Prior to the experience, the Crocker family had a small garden and hunted for moose that they often shared with another family, since one moose could feed several people for a year. But this new plan meant a lot more work learning about the community and the land she lives on.
“I was very reliant on our local farmers, which was part of the purpose, of course, was to see what this area could provide and not just what me — one person — could provide.”
What she discovered was that a lot of people harvested and farmed in the region.
“A lot of our farmers and food producers live on the far side of the rivers or upriver or downriver, so they're not as easily accessible.”
After the experiment, she spoke with local conservation officers and food producers to ask if they thought the whole community could eat locally. The answer was generally yes, if done gradually. Conservation officers said it could work if everyone hunted and fished sustainably and farmers said they could produce more if the demand was there. But this way of life isn’t cheap.
“I did track [the cost] and it was actually more expensive to eat 100 per cent locally than to buy things at the store,” Crocker says. “But when you dig a little deeper, it’s like, what is the true cost of food? There are other systems, people or animals that are paying a price along the chain for us to be able to get food at that price in the store.”
While Crocker is right, that doesn’t make it easy for everyone to spend the extra money, since the cost of living is already astronomical in the North, up to nearly $74,000 in some areas.
That’s one of the reasons Inuvik’s Greenhouse Association offers fresh grown products at a discount, to help provide local families with nutritious food at a price they can afford. On a warm summer day, anyone can walk into the 16,000-foot community greenhouse and find nearly 200 garden plots, full of fresh herbs, greens and vegetables.
Residents pay a membership fee, offered on a sliding scale, and can take part in courses that teach the basics of gardening and the difference between indoor and outdoor gardening; they can also learn how to use different herbs or consult with an expert about their own garden plot.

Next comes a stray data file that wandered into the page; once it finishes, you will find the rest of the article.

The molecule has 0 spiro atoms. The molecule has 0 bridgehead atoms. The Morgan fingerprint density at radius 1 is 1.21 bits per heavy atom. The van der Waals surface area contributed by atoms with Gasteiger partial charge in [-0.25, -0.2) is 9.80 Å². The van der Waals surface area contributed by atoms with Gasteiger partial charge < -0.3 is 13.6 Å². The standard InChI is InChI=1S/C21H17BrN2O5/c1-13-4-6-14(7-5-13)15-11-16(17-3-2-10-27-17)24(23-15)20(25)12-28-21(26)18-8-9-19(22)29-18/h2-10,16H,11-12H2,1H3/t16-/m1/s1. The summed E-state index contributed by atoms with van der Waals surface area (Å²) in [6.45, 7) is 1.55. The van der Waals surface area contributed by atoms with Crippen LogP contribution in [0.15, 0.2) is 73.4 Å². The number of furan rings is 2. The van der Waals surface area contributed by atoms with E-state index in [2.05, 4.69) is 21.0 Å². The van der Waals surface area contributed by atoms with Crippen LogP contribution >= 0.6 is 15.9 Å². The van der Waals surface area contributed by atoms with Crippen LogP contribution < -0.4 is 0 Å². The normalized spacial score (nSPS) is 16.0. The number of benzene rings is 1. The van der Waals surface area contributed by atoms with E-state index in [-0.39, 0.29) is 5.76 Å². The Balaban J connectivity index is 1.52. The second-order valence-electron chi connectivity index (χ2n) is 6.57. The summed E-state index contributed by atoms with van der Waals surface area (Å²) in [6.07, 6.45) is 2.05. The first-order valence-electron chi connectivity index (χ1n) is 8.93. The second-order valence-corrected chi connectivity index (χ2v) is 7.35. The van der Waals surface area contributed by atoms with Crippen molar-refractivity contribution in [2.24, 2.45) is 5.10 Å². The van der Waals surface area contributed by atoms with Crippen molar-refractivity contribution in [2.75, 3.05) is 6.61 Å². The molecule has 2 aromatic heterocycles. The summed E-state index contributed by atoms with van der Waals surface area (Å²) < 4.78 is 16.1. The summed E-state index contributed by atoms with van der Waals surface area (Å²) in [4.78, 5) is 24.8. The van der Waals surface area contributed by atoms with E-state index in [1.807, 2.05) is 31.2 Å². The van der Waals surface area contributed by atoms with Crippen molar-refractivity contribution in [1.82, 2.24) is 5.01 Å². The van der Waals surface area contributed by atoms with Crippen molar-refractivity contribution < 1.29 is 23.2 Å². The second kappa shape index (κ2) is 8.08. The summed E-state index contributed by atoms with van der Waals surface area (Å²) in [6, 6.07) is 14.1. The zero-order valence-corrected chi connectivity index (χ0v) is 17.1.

According to greenhouse coordinator Adi Scott, residents rent about 90 per cent of the garden plots, while staff use the other 10 per cent to grow produce to sell at the farmer’s markets or to deliver to the food bank once a month. From her own personal plot, Scott says she had recently harvested about five kilograms worth of rhubarb, as well as spinach — which can cost about $10 a bag in the stores. She also harvests the weeds, which she then turns into pesto. “I’ll save like $30 to $40 a week,” she says, adding that a suggested subscription price to access the greenhouse is about $15 a week.
There is also a hydroponic system the association uses year-round, where they grow herbs, kale, Swiss chard and, recently, strawberries. It produces an average of 185 kilograms of produce a month, offering food that may seem like a luxury in the Inuvik grocery store.
“You can’t get fresh basil here of any edible quality, so [having the garden] has a huge impact,” says Scott.
Gjoa Haven hosts a similar project that the national non-profit Arctic Research Foundation (ARF) funded and built out of shipping containers in October 2019. With help from Agriculture Canada, CanOR and the Canadian Space Agency, ARF raised enough funding to build the hydroponic plant, called Naurvik (meaning the ‘growing place’ in Inuktitut) and has since produced crops of lettuce, peas, corn, strawberries and more year-round. Powered primarily by solar panels and wind turbines — even in the depths of winter — the produce harvested is given to elders, women at risk and others in need.
“Most of the elders appreciate what we do and they’re so proud of us,” says Kogvik, manager at the plant. “I’m really happy that we give them out to our community.”
The hydroponic system provides employment for about a dozen residents and offers training in planting and harvesting, as well in upkeep for the building and its technology. The food grown changes depending on what the community wants and what will best compliment traditional dishes, like caribou stew. ARF is working to create similar projects in other Nunavut communities, so that everyone can have access to fresh food. But it’s not a simple task.
“The budget is so hard to get to have more staff and get all the equipment needed,” Kogvik says. It seems to be a problem faced across the territories.
Fixing food insecurity is much bigger than these grass-root solutions, but it’s a start not just to providing better food, but jobs, security and physical and mental wellness.
Kogvik can attest to the joy that a few fresh greens can bring to a person’s life. Tag along with her any Saturday afternoon as she visits some of the homes in Gjoa Haven with a basket of food for elders. She mentions one woman who knows Kogvik is coming before she even enters the room.
“She jumps with joy and starts dancing. She really enjoys what we give her.” The look on their faces that appear upon sinking their teeth into a juicy strawberry or digging into a bowl of crisp greens is what pushes her to keep growing and sharing with others.
Local greenhouses and hunting programs are not necessarily going to save the North from food insecurity when the world is warming, but it’s a step in the right direction when communities regroup and provide for each other.